MEMPHIS, Tenn. — You can stop dripping your pipes tonight, MLGW said Saturday as the area’s temperatures finally began to climb above the freezing mark, but you’ll still need to boil it before drinking.
MLGW says this was the longest stretch of cold temperatures the city has experienced since the 1940s, but Saturday the area is expected to thaw out.
MLGW CEO JT Young said the thaw will likely cause more water pipes to burst.
“We have crews staffed up to respond all day to that,” he said.
Customers should insulate their water pipes, inside and outside. If water needs to be turned off because of a burst pipe, they can call MLGW at 901-528-4465.
Young said there are no issues with water quality, and it is still safe to shower or wash hands. But customers are under a boil-water advisory as a precaution.
“We have found no contaminants in the water,” he said. “We just want to make sure, extra sure.”
He said MLGW is not able to give a date when the advisory will be lifted, but may know more by Sunday.
The city of Memphis will give out 44,472 bottles of water for free Sunday at 10 a.m. at several locations. The limit is one case per car. Click here for the locations.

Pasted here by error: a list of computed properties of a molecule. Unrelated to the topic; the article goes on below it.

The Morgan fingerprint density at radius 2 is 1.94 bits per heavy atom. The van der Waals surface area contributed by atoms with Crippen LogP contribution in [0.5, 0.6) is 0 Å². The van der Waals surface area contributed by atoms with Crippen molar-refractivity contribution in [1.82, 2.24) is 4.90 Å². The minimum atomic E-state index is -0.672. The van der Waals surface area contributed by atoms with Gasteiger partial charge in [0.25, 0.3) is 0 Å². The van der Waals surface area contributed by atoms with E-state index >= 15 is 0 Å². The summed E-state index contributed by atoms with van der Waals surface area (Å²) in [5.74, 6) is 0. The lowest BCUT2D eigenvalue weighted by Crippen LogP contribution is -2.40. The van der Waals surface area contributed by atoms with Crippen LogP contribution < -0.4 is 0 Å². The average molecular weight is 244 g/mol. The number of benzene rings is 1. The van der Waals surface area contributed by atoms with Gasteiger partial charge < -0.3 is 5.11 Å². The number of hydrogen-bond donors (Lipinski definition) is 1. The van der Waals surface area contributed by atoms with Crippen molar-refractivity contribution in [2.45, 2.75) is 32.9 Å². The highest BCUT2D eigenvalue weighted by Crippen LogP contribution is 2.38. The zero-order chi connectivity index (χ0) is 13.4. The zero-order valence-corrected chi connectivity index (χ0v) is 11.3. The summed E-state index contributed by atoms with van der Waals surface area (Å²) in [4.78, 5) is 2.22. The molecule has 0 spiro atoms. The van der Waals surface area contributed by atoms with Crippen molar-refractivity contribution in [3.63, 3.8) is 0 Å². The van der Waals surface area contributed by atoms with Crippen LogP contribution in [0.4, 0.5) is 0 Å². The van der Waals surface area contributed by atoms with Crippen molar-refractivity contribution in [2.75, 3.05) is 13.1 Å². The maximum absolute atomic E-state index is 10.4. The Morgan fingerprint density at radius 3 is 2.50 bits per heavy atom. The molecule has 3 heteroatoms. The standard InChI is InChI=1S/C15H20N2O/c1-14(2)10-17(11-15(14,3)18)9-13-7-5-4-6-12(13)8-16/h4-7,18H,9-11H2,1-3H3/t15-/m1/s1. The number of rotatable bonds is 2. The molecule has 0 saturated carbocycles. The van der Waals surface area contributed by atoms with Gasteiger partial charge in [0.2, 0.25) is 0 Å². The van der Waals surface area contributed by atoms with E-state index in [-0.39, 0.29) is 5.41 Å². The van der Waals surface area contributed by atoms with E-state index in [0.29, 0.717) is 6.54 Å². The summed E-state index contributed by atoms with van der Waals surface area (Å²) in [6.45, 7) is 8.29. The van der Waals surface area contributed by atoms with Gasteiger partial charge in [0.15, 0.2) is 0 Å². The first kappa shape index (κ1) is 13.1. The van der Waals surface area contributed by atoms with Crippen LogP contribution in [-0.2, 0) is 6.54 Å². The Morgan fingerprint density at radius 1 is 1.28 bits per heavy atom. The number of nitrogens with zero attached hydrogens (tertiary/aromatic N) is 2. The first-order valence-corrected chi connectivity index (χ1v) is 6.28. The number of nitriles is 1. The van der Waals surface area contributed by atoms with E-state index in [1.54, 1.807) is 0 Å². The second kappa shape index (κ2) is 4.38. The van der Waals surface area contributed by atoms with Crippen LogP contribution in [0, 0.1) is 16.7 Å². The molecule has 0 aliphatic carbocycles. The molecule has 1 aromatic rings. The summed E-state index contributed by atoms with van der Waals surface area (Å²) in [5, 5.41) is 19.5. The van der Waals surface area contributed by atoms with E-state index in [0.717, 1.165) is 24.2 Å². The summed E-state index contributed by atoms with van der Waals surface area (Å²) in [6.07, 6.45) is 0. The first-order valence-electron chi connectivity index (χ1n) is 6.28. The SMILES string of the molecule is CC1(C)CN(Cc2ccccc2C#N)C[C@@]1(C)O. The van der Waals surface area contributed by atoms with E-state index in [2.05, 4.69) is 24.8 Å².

Low water pressure is plaguing the system, which is why MLGW is asking customers to conserve water by taking shorter showers, for instance. That includes asking large commercial customers to curtail water usage.
“If we all conserve, we can get through this together,” MLGW spokesperson Gale Jones Carson said.
Nick Newman, MLGW’s vice president of engineering, said customers may see brown or rusty water in some areas because iron in the water is stirred up because of freezing or repairs by crews.
Newman said low water pressure problems were affecting areas across the county, with concentrations in East Memphis near St. Francis Hospital and downtown. Shelby Forest, where Newman lives, was probably the hardest hit.
Young said MLGW is not turning off residential customers, despite rumors that have been circulating.
MLGW executives thanked the public for their patience.
“These are challenging times,” Young said. “We are doing everything we can, as quickly as we can to restore the water system.”
MLGW executives say they are planning upgrades to the water system, some of which dates to the 1930s.
WREG’s Weather Experts said that until Saturday, the Memphis area remained under 32 degrees for nine straight days, tying a record streak set in 1940 and 1899.
St. Jude Children’s Research Hospital in Memphis said it was forced to switch to bottled drinking water and bagged ice and that staff and patients were washing with hand sanitizer and no-rinse bathing wipes. All non-urgent surgeries were postponed.
Rhodes College in Memphis said Friday that about 700 residential students were being moved to hotels in the suburbs of Germantown and Collierville after school bathrooms stopped functioning because of low water pressure.